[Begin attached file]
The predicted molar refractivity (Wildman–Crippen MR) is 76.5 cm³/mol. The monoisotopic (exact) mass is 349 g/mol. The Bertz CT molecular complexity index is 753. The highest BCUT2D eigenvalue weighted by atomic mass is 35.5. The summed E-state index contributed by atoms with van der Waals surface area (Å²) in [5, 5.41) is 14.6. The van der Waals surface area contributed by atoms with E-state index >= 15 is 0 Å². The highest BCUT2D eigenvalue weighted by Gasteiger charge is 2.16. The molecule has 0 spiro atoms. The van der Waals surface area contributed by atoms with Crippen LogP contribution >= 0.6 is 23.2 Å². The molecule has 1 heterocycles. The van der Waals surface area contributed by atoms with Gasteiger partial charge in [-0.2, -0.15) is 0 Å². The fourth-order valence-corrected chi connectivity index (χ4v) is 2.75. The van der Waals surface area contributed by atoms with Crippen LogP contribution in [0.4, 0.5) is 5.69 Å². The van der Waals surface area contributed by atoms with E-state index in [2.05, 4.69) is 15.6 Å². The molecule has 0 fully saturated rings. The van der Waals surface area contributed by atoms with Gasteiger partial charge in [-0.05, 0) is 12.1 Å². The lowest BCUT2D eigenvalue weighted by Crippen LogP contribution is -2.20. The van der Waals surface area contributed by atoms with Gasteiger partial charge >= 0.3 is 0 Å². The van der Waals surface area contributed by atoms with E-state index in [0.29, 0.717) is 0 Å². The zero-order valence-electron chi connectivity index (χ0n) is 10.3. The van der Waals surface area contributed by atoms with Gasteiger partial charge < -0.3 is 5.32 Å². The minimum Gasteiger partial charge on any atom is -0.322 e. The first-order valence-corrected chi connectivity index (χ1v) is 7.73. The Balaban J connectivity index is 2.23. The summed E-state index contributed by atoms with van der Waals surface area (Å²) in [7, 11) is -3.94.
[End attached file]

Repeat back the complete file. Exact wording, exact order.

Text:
The predicted molar refractivity (Wildman–Crippen MR) is 76.5 cm³/mol. The monoisotopic (exact) mass is 349 g/mol. The Bertz CT molecular complexity index is 753. The highest BCUT2D eigenvalue weighted by atomic mass is 35.5. The summed E-state index contributed by atoms with van der Waals surface area (Å²) in [5, 5.41) is 14.6. The van der Waals surface area contributed by atoms with E-state index >= 15 is 0 Å². The highest BCUT2D eigenvalue weighted by Gasteiger charge is 2.16. The molecule has 0 spiro atoms. The van der Waals surface area contributed by atoms with Crippen LogP contribution >= 0.6 is 23.2 Å². The molecule has 1 heterocycles. The van der Waals surface area contributed by atoms with Gasteiger partial charge in [-0.2, -0.15) is 0 Å². The fourth-order valence-corrected chi connectivity index (χ4v) is 2.75. The van der Waals surface area contributed by atoms with Crippen LogP contribution in [0.4, 0.5) is 5.69 Å². The van der Waals surface area contributed by atoms with E-state index in [2.05, 4.69) is 15.6 Å². The molecule has 0 fully saturated rings. The van der Waals surface area contributed by atoms with Gasteiger partial charge in [-0.05, 0) is 12.1 Å². The lowest BCUT2D eigenvalue weighted by Crippen LogP contribution is -2.20. The van der Waals surface area contributed by atoms with Gasteiger partial charge >= 0.3 is 0 Å². The van der Waals surface area contributed by atoms with E-state index in [0.29, 0.717) is 0 Å². The zero-order valence-electron chi connectivity index (χ0n) is 10.3. The van der Waals surface area contributed by atoms with Gasteiger partial charge < -0.3 is 5.32 Å². The minimum Gasteiger partial charge on any atom is -0.322 e. The first-order valence-corrected chi connectivity index (χ1v) is 7.73. The Balaban J connectivity index is 2.23. The summed E-state index contributed by atoms with van der Waals surface area (Å²) in [7, 11) is -3.94.